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Netscape 2.0 beta and Greek fonts

Netscape versions up to 1.12 used a single font family for all HTML pages without taking into account possiblt language differences between pages. It was thus possible to read pages written with the ISO-8859-7 encoding (Greek ELOT-928) by simply running Netscape with Xresources to substitute the Greek fonts for the default ones.

Netscape 2.0 beta, however, supports multiple language encodings for many languages. Unfortunately it does not include the Greek encoding although it would be trivial to make the necessary additions given the multilingual support already available (make sure you write to Netscape using the Help/Feedback menu choice and ask them to add ISO-8859-7 to the supported encodings list). Furthermore, the fact that the encoding is now taken into account when fonts are used for the display means that it is no longer possible to just use an Xresource with a different font family because that would not affect the selected encoding.

The only option that does not involve messing with the Netscape executable file is to create aliases for the Greek fonts that make Netscape think they are "Central European" fonts and then pretend that the Greek pages are written using the Central European encoding (ISO-8859-2). This is fairly easy to do, and by changing the menu names with the supplied command we can also make "Greek" appear in the menus although Netscape does not really think that Greek encoding is used. The supplied alias files create aliases with the encoding field changed to 8859-2 (from 8859-7) and we can then make Netscape use them by selecting them from the Options/General/Fonts menu.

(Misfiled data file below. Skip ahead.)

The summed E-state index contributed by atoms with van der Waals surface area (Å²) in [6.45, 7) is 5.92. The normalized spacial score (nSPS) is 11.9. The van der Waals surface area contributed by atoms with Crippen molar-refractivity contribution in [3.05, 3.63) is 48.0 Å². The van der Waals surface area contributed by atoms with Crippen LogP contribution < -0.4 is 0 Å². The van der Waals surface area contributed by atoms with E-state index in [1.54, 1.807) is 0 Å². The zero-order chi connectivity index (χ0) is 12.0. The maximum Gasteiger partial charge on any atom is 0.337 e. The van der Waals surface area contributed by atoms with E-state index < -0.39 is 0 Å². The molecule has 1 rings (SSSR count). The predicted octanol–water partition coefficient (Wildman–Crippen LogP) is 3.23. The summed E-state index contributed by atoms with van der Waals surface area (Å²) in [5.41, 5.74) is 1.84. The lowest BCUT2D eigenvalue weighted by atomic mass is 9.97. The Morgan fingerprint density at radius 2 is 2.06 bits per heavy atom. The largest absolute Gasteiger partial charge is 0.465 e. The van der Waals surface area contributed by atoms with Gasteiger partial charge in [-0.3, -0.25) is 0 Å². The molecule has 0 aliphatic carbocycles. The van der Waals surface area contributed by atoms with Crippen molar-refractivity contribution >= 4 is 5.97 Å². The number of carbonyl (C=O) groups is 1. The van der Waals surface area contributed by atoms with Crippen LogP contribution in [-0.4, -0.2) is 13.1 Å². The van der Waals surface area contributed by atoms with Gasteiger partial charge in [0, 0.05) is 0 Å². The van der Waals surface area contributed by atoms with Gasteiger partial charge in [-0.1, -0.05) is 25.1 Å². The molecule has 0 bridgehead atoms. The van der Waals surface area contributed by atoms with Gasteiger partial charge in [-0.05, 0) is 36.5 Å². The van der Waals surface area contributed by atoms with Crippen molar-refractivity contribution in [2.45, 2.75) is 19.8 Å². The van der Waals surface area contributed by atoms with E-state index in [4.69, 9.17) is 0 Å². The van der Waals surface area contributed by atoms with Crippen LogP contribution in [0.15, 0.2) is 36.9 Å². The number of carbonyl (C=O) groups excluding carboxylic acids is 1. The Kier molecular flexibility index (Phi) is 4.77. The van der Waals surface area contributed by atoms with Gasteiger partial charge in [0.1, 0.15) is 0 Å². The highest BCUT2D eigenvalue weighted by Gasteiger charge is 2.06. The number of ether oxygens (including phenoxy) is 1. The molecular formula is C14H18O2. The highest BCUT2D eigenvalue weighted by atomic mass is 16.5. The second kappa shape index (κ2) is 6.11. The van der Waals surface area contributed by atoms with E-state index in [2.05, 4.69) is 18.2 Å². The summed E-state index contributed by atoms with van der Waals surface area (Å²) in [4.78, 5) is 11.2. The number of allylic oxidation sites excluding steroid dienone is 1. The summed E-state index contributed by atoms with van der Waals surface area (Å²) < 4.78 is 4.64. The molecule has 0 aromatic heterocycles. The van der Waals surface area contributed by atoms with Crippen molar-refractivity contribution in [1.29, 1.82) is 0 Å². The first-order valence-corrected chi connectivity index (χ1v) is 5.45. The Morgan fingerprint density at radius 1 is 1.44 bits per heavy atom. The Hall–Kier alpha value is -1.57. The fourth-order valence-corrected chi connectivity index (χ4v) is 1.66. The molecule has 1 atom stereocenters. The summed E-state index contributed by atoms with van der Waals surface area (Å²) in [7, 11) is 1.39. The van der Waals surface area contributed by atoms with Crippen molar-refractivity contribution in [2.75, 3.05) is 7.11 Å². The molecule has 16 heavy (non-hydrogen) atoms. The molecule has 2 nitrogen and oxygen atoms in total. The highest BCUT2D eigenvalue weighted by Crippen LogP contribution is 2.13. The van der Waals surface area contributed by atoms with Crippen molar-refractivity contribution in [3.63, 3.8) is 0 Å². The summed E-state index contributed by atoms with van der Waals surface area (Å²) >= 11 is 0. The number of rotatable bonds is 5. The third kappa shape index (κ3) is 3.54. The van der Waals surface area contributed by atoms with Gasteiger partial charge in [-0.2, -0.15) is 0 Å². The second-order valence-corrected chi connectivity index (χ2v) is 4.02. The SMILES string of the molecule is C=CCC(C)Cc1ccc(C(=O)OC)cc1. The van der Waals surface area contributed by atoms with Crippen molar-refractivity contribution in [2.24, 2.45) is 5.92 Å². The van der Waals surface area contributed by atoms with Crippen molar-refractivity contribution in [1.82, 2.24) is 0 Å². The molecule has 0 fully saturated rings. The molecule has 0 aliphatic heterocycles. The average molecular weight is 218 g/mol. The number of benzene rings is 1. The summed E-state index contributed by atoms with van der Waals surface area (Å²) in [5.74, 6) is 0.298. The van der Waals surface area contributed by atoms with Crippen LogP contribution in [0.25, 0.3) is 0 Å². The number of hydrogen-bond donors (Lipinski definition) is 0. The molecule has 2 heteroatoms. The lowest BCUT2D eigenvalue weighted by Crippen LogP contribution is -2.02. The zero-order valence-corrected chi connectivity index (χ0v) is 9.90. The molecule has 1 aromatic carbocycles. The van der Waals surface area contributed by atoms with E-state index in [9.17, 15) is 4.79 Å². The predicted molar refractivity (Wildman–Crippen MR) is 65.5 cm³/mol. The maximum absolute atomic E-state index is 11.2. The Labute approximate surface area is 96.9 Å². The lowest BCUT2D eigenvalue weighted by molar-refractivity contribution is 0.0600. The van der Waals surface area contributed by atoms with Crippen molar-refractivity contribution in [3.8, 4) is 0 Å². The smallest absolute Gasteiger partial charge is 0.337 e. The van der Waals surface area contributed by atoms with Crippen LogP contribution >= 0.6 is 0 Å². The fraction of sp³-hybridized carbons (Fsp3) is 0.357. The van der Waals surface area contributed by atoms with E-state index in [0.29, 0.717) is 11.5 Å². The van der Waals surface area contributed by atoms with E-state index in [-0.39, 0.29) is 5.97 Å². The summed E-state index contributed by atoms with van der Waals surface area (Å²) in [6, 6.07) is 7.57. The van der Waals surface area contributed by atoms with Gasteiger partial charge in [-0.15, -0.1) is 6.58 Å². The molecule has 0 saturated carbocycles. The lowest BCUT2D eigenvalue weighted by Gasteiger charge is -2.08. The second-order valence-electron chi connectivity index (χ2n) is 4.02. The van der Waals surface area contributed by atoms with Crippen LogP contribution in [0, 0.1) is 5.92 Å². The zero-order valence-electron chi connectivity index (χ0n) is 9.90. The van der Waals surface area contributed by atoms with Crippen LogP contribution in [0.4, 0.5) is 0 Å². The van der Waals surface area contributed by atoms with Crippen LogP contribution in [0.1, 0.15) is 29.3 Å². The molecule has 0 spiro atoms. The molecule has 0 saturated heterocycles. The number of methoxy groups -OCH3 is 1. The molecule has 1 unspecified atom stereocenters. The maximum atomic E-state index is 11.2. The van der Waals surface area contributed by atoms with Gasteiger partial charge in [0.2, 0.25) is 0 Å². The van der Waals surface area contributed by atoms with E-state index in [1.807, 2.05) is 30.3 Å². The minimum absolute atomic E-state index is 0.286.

It should be noted that this is not a "clean" solution as it might in principle interfere with applications that need the 8859-2 encoding. Write to Netscape and tell them to support Greek!

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HR-Net Group, January 21, 1996
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